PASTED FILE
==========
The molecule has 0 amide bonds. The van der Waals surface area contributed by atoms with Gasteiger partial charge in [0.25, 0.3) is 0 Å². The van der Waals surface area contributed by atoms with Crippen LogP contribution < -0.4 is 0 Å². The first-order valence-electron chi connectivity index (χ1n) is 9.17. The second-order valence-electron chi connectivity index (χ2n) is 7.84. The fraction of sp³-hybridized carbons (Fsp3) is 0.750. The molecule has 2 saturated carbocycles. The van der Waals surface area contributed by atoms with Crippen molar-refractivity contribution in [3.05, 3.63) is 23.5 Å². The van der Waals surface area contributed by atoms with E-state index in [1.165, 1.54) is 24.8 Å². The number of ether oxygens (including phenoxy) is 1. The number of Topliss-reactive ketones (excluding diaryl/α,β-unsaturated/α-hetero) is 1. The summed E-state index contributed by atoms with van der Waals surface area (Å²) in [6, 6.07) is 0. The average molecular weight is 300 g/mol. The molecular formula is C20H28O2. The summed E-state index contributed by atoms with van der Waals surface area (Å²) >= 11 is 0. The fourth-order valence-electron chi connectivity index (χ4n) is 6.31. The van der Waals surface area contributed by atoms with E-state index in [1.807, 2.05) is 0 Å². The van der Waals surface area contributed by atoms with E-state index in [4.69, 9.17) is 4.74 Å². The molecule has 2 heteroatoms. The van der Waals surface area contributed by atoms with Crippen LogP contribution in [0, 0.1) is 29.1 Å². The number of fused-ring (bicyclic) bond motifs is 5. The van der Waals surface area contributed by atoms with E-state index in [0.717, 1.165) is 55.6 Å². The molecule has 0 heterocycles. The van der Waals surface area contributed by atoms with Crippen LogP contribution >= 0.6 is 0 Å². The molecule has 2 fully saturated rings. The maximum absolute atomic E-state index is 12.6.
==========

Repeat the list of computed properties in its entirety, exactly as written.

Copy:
The molecule has 0 amide bonds. The van der Waals surface area contributed by atoms with Gasteiger partial charge in [0.25, 0.3) is 0 Å². The van der Waals surface area contributed by atoms with Crippen LogP contribution < -0.4 is 0 Å². The first-order valence-electron chi connectivity index (χ1n) is 9.17. The second-order valence-electron chi connectivity index (χ2n) is 7.84. The fraction of sp³-hybridized carbons (Fsp3) is 0.750. The molecule has 2 saturated carbocycles. The van der Waals surface area contributed by atoms with Crippen molar-refractivity contribution in [3.05, 3.63) is 23.5 Å². The van der Waals surface area contributed by atoms with E-state index in [1.165, 1.54) is 24.8 Å². The number of ether oxygens (including phenoxy) is 1. The number of Topliss-reactive ketones (excluding diaryl/α,β-unsaturated/α-hetero) is 1. The summed E-state index contributed by atoms with van der Waals surface area (Å²) in [6, 6.07) is 0. The average molecular weight is 300 g/mol. The molecular formula is C20H28O2. The summed E-state index contributed by atoms with van der Waals surface area (Å²) >= 11 is 0. The fourth-order valence-electron chi connectivity index (χ4n) is 6.31. The van der Waals surface area contributed by atoms with E-state index in [1.807, 2.05) is 0 Å². The van der Waals surface area contributed by atoms with E-state index in [4.69, 9.17) is 4.74 Å². The molecule has 2 heteroatoms. The van der Waals surface area contributed by atoms with Crippen LogP contribution in [0, 0.1) is 29.1 Å². The number of fused-ring (bicyclic) bond motifs is 5. The van der Waals surface area contributed by atoms with E-state index in [0.717, 1.165) is 55.6 Å². The molecule has 0 heterocycles. The van der Waals surface area contributed by atoms with Crippen LogP contribution >= 0.6 is 0 Å². The molecule has 2 fully saturated rings. The maximum absolute atomic E-state index is 12.6.